Bad IP information gets spread, and takes down Google Compute Engine
Google has issued an apology and post mortem after a series of software errors took its Compute Engine off line worldwide for 18 minutes earlier this week.
The outage, which began shortly after 19:00 Pacific Time on Monday, was caused by a propagation of bad IP configuration data across Google’s network of data centers. The company retired a block of IP addresses used by Google Compute Engine (GCE), but the process backfired, creating an inconsistent network configuration. A previously-unknown error prevented the system from rolling back to a good configuration, and instead retired all GCE’s IP blocks, a configuration which eventually spread across Google’s infrastructure and made GCE unreachable.
Source: Thinkstock elena belozorova
“No risk of recurrence”
Google is giving customer credits which are higher than those specified in their service level agreements. Google Compute Engine users will get 10 percent off their bills and Google Cloud VPN users will get 25 percent off. Google App Engine, Google Cloud Storage, and other cloud products were not affected.
”We recognize the severity of this outage, and we apologize to all of our customers for allowing it to occur,” said Benjamin Treynor Sloss, VP of 24x7 (yes, that’s his job title) at Google, adding that the cause was fully understood and GCE is “not at risk of a recurrence”, before giving the gory details.
Google propagates changes to its IP address configuration using the Internet’s BGP protocol so its services can be found by other Internet users. At 14:50 PT, Google retired an unused block of IP addresses from GCE, and set the propagation off. But there was a timing “quirk” that meant the process did not reach a second configuration file and the update process saw an inconsistency.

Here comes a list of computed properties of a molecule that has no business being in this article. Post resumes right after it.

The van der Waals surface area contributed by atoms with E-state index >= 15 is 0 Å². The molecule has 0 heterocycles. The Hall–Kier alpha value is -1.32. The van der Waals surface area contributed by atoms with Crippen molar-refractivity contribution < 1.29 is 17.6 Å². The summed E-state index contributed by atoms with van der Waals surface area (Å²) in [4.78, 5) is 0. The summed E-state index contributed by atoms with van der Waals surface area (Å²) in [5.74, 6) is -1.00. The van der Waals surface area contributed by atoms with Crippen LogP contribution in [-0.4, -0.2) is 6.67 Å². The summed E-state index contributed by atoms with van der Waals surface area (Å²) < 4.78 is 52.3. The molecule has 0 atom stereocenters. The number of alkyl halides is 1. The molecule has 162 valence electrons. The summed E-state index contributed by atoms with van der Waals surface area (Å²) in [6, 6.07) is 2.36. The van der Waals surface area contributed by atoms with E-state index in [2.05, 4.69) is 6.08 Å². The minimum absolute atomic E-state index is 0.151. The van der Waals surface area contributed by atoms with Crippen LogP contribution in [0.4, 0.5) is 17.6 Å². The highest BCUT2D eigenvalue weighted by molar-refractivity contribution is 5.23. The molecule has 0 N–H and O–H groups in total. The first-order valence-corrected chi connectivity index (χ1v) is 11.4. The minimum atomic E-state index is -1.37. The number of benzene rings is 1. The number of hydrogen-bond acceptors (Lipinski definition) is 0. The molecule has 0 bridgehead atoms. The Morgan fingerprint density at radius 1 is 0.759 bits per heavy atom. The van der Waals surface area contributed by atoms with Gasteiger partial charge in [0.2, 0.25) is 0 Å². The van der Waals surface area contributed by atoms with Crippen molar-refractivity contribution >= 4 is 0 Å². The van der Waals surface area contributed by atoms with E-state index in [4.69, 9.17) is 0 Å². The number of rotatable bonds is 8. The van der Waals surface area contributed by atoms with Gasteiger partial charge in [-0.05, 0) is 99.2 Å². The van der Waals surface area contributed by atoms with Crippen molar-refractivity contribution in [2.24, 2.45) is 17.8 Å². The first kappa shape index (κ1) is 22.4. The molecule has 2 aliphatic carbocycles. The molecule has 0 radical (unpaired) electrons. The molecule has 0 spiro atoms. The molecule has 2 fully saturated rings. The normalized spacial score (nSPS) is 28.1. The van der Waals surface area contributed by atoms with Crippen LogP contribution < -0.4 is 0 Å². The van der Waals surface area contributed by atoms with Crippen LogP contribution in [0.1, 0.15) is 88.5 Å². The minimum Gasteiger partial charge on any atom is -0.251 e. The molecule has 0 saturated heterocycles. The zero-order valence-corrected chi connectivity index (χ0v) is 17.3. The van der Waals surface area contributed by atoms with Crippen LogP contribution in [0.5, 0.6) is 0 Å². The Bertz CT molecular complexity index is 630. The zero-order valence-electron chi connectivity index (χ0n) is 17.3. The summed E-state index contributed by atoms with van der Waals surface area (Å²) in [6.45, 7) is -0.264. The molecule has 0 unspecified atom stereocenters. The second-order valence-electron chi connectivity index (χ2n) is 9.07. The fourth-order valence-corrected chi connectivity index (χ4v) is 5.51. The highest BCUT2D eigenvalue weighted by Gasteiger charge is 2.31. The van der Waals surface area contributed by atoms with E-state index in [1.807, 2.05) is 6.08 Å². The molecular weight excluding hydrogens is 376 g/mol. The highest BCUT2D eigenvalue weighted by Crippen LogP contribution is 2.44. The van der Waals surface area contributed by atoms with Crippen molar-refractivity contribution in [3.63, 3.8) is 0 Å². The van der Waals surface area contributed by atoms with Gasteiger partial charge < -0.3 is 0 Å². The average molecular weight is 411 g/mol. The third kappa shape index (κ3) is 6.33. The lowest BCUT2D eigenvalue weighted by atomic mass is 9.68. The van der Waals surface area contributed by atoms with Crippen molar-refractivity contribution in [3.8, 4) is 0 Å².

At that point things went further wrong because of a “previously-unseen software bug”. The network should have rolled aborted the change and kept the previous known good configuration, but instead the management software started removing all GCE IP blocks, and pushing this configuration to the network.
Even at this stage, the system should have bene able to block the bad update, because of a “canary” procedure, which tested it on a single site. This site correctly raised the alarm but a “second software bug” ignored the warning, and set off the full rolloout of the update. One by one, Google sites removed all reference to GCE IP addresses.
Google only spotted the problem at 18:14, when the response time of GCE went up, because more users were being routed to the remaining sites, which were further from the ultimate users. At the same time, Cloud VPN failed in the Asia-east1 region. Engineers failed to find out what was wrong, but took the decision to roll back to a good configuration. Although the service went offline, it was back up in 18 minutes.
For the future, Sloss promised would make 14 separate engineering changes, to fix the system of safeguards, adding in direct monitoring for any decrease in capacity. Further changes could be made in future.
“This incident report is both longer and more detailed than usual precisely because we consider the April 11th event so important, and we want you to understand why it happened and what we are doing about it,” concludes Sloss. “It is our hope that, by being transparent and providing considerable detail, we both help you to build more reliable services, and we demonstrate our ongoing commitment to offering you a reliable Google Cloud platform.”